How to Choose the Best Propeller for Your Boat
If you’re new to boating, you may have realized that there are so many things to learn before stepping foot on your new vessel. Learning everything there is to know about maintaining and operating the boat can be a chore in itself.
Did you choose the right layout for your needs? Do you have enough capacity for the whole crew? What safety gear have you bought, and does it comply with your local and state laws?
So many questions with so much to learn. It can become overwhelming, so it’s important to do your research ahead of getting out on the water.
Do you know what your engine’s break-in period is? How many times a year does your boat need to be serviced? Is it safe to power wash the exterior? The list goes on and on.
But for some reason, there’s a question that is rarely thought of until you’re cruising along and notice a difference in your boat’s performance:
How do you choose the right propeller for your boat? In most cases, the manufacturer or dealer you’re working with will choose the appropriate propeller based on a few key elements. But what if it’s not meeting your expectations in performance?
What if the propeller that is on the boat isn’t necessarily the best choice for your needs?
I’ve got some tips on how to choose the correct propeller so that you can make an educated decision before launching the boat.
How Does a Boat Propeller Work?
Let’s first breakdown how a boat propeller functions to better understand why it’s important to choose the right one for your boat.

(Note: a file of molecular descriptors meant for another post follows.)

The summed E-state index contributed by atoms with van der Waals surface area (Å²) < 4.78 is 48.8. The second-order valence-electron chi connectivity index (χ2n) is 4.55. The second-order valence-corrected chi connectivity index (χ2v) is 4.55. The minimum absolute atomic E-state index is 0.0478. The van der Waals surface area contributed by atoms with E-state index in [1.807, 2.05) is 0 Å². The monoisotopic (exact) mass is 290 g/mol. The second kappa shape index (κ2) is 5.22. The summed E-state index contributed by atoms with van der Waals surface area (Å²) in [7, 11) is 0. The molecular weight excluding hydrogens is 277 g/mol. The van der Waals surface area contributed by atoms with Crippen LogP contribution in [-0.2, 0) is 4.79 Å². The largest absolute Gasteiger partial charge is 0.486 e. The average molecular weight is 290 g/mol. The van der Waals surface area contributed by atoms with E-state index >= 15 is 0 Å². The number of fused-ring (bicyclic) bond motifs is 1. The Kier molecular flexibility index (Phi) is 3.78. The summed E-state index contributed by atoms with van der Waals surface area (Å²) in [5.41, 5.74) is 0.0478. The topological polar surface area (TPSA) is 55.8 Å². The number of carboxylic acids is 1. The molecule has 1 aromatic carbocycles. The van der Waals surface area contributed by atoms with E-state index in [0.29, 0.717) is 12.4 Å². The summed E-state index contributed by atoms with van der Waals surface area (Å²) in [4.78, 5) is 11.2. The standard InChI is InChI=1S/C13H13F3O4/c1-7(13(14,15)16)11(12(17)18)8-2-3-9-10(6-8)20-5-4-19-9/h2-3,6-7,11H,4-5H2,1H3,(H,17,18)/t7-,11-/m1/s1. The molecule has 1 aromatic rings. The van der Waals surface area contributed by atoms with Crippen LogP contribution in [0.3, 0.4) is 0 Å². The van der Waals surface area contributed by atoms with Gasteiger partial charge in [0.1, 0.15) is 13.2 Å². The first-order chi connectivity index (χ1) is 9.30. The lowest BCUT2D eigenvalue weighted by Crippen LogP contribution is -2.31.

Although propeller theory is straightforward, there are a few variables behind what makes it spin. A propeller displaces water and creates thrust by rotating its blades.
The angle at which those blades are placed relative to the hub is called pitch. The pitch of the propeller will dictate how far it moves with each thrust.
Pitch is calculated by the theory that if a 12 pitch propeller is moving through a solid structure, one revolution—or turn—of the propeller will move it forward 12 inches. This is what happens when a screw moves through a solid such as wood.
So, if the propeller pitch is 16 inches, it will move 16 inches. The more pitch you are trying to turn, the more torque is required from the engine.
What Determines the Type of Propeller your Boat Needs?
If you’re new to boating, you may not have expectations around what type of performance you should get out of your engine/propeller combo. That said, there are numerous variables behind which prop is right for your boat.
Propellers can make such an impact on performance that your neighbor could have the exact same boat and engine, but if the prop is different, the two boats could yield different results.
There are so many fluctuations and options that you could literally make the same exact boat faster just by adding a different propeller.
Choices that affect this change in performance are:
- Stainless steel over aluminum
- Three or four blades
- The pitch
Stainless is a stronger metal than aluminum, so this type of prop is tougher against damage. It also doesn’t flex, so it holds its shape in the water and can increase the speed depending on boat and engine type.
Aluminum is a softer and less expensive metal, so these props are usually more budget-friendly. That said, they do tend to flex, which can hinder the boat’s performance and speed.
Other factors that make a difference in how your propeller performs are:
- The boat’s weight
- How the weight on board is distributed
- The height of the motor
- How the water comes off the hull
Choosing a propeller can be subjective depending on your performance goals, but different engines and hull designs do play into selecting the best prop.
Engines in different horsepower ranges will often require different sizes from one to another, as the propeller shafts and lower units vary in size.